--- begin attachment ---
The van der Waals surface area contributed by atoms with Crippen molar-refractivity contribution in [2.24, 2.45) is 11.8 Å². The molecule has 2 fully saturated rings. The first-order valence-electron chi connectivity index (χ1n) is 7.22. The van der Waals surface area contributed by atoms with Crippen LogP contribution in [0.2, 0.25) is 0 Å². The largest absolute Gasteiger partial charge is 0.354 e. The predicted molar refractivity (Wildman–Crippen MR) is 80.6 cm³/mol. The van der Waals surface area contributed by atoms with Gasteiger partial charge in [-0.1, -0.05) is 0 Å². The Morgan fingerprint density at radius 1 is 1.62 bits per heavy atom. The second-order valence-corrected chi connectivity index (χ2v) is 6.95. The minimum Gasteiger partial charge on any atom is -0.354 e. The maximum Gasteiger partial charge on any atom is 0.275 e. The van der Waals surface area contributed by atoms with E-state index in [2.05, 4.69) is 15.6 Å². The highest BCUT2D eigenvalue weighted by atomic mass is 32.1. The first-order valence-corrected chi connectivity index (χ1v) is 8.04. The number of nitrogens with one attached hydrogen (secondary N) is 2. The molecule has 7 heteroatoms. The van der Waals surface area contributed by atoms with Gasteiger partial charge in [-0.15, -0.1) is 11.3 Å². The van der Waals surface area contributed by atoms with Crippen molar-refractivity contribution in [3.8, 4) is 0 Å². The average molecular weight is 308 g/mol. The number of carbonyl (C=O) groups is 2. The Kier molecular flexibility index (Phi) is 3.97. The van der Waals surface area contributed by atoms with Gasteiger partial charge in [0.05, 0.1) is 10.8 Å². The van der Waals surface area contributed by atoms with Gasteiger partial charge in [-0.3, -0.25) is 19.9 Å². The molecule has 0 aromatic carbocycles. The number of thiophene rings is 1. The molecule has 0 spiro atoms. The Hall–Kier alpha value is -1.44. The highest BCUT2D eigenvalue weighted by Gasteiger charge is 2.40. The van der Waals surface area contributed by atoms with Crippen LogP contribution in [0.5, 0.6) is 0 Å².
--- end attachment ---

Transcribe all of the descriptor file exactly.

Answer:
The van der Waals surface area contributed by atoms with Crippen molar-refractivity contribution in [2.24, 2.45) is 11.8 Å². The molecule has 2 fully saturated rings. The first-order valence-electron chi connectivity index (χ1n) is 7.22. The van der Waals surface area contributed by atoms with Crippen LogP contribution in [0.2, 0.25) is 0 Å². The largest absolute Gasteiger partial charge is 0.354 e. The predicted molar refractivity (Wildman–Crippen MR) is 80.6 cm³/mol. The van der Waals surface area contributed by atoms with Gasteiger partial charge in [-0.1, -0.05) is 0 Å². The Morgan fingerprint density at radius 1 is 1.62 bits per heavy atom. The second-order valence-corrected chi connectivity index (χ2v) is 6.95. The minimum Gasteiger partial charge on any atom is -0.354 e. The maximum Gasteiger partial charge on any atom is 0.275 e. The van der Waals surface area contributed by atoms with E-state index in [2.05, 4.69) is 15.6 Å². The highest BCUT2D eigenvalue weighted by atomic mass is 32.1. The first-order valence-corrected chi connectivity index (χ1v) is 8.04. The number of nitrogens with one attached hydrogen (secondary N) is 2. The molecule has 7 heteroatoms. The van der Waals surface area contributed by atoms with Gasteiger partial charge in [-0.15, -0.1) is 11.3 Å². The van der Waals surface area contributed by atoms with Crippen molar-refractivity contribution in [3.8, 4) is 0 Å². The average molecular weight is 308 g/mol. The number of carbonyl (C=O) groups is 2. The Kier molecular flexibility index (Phi) is 3.97. The van der Waals surface area contributed by atoms with Gasteiger partial charge in [0.05, 0.1) is 10.8 Å². The van der Waals surface area contributed by atoms with Gasteiger partial charge in [-0.3, -0.25) is 19.9 Å². The molecule has 0 aromatic carbocycles. The number of thiophene rings is 1. The molecule has 0 spiro atoms. The Hall–Kier alpha value is -1.44. The highest BCUT2D eigenvalue weighted by Gasteiger charge is 2.40. The van der Waals surface area contributed by atoms with Crippen LogP contribution in [0.5, 0.6) is 0 Å².